Matters of jurisdiction: High court seeks petitioner’s assistance in case against drone strikes

Wants to determine whether it has authority to hear cases related to foreign affairs.


Noorwali Shah October 30, 2014

PESHAWAR: The Peshawar High Court (PHC) on Thursday directed a petitioner to help it determine whether the judiciary had the authority to deliberate on a case against US drone strikes. The court issued these instructions in light of a Supreme Court judgment last year which declared the apex court could not decide on matters of foreign affairs.

A division bench of Chief Justice Mazhar Alam Miankhel and Justice Waqar Ahmad Seth was hearing a contempt of court petition against the government for not complying with a PHC order.



When the bench took up the case for hearing, petitioner Barrister Akbar of the Foundation of Fundamental Rights told the court that former PHC CJ Dost Muhammad Khan delivered a judgment on May 9, 2013 declaring the strikes a war crime. The court also directed the federal government to raise the issue in the United Nations.

Akbar contented the previous order had not been complied with and the strikes continued to violate the sovereignty of the country.

Additional Attorney General of Pakistan Syed Attique Shah told the bench that the replies of Ministry of Foreign Affairs had already been submitted and showed that the issue had been raised before the UN and by the prime minister in his visits to the US.

Shah also produced a SC judgment in which the apex court declared it had no jurisdiction in cases related to foreign affairs. The PHC bench subsequently directed the petitioner to help the court determine whether it had the authority to hear such a case on the next date of hearing.

Barrister Akbar told The Express Tribune outside the courtroom that there had been 30 drone strikes since the PHC declared them a war crime. He claimed the issue had not been raised at any diplomatic forum.

“The replies of the ministry are misleading. Also, the PHC ordered compensation for the victims, but nothing has been done in this regard,” he maintained.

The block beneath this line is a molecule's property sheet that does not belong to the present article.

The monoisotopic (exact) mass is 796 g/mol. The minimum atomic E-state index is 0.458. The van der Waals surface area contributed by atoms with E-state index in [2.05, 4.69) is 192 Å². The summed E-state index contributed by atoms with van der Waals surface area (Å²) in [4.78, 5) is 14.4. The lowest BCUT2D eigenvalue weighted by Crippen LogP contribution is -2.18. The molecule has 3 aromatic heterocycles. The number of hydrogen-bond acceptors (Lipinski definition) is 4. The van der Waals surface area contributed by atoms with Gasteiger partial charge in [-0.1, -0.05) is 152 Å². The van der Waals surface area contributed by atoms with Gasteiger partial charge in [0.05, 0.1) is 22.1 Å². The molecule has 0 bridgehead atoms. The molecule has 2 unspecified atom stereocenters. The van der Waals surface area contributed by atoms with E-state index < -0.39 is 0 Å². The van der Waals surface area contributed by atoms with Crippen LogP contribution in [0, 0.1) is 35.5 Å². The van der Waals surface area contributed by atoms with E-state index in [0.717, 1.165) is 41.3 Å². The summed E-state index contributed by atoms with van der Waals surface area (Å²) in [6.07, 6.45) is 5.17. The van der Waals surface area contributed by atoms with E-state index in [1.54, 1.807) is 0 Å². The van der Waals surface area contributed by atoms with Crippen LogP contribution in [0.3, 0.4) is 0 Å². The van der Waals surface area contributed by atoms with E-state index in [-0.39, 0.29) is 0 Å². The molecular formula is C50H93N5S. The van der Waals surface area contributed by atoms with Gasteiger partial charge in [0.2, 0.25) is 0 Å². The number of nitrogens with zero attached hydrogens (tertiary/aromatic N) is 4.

The petitioner also said that the Yemeni government collected [an amount equivalent to] Rs15 million for each victim killed in US drone strikes and the compensation was reportedly given by the US.”

A PHC division bench on May 9, 2013 declared, “A proper warning should be administered in this regard and if that does not work, the government of Pakistan and state institutions, particularly security forces, shall be under constitutional and legal obligations to shoot down drones attacking Pakistani territories or when they enter the airspace of Pakistan’s sovereign territory.”

It further stated that Pakistani authorities had been directed to raise the matter before the UN Security Council, adding if the matter was not resolved, an urgent meeting of the UN General Assembly be requisitioned.

Later that year on September 4, an SC division bench of Justice Mian Saqib Nisar and the then senior-most judge, Justice Tassadaq Hussain Jillani, dismissed a plea against the controversial drone programme in tribal areas, saying matters related to defence, security and foreign policy did not fall under the judiciary’s domain.

The petition, filed by the Wukala Mahaz Barae Tahaffuze Dastoor (Lawyers’ Front for the Protection of the Constitution), urged the court to direct the federal government to declare the US an ‘enemy state’ and ‘command the armed forces of Pakistan to defend the country against external aggression currently being carried out by American forces’.

Upon hearing the plea, the two-member bench of SC ruled that making any ‘executive decisions’ on such matters did not fall within the judiciary’s purview.

Published in The Express Tribune, October 31st, 2014.

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